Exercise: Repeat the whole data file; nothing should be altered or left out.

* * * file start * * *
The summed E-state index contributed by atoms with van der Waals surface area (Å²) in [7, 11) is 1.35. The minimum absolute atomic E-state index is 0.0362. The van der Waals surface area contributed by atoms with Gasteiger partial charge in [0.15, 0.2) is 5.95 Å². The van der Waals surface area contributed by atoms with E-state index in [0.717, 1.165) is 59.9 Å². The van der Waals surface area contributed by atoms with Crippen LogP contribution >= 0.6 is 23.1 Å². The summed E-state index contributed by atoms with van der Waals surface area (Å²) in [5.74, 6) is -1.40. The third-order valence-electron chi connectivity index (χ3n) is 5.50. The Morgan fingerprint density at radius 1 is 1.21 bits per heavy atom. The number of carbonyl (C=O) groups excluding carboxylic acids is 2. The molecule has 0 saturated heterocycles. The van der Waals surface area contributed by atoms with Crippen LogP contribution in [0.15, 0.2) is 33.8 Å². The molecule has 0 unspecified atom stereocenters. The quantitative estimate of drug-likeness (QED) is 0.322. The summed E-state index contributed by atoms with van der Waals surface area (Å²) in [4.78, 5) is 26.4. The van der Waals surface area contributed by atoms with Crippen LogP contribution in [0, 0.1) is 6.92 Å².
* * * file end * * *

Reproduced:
The summed E-state index contributed by atoms with van der Waals surface area (Å²) in [7, 11) is 1.35. The minimum absolute atomic E-state index is 0.0362. The van der Waals surface area contributed by atoms with Gasteiger partial charge in [0.15, 0.2) is 5.95 Å². The van der Waals surface area contributed by atoms with E-state index in [0.717, 1.165) is 59.9 Å². The van der Waals surface area contributed by atoms with Crippen LogP contribution >= 0.6 is 23.1 Å². The summed E-state index contributed by atoms with van der Waals surface area (Å²) in [5.74, 6) is -1.40. The third-order valence-electron chi connectivity index (χ3n) is 5.50. The Morgan fingerprint density at radius 1 is 1.21 bits per heavy atom. The number of carbonyl (C=O) groups excluding carboxylic acids is 2. The molecule has 0 saturated heterocycles. The van der Waals surface area contributed by atoms with Crippen LogP contribution in [0.15, 0.2) is 33.8 Å². The molecule has 0 unspecified atom stereocenters. The quantitative estimate of drug-likeness (QED) is 0.322. The summed E-state index contributed by atoms with van der Waals surface area (Å²) in [4.78, 5) is 26.4. The van der Waals surface area contributed by atoms with Crippen LogP contribution in [0, 0.1) is 6.92 Å².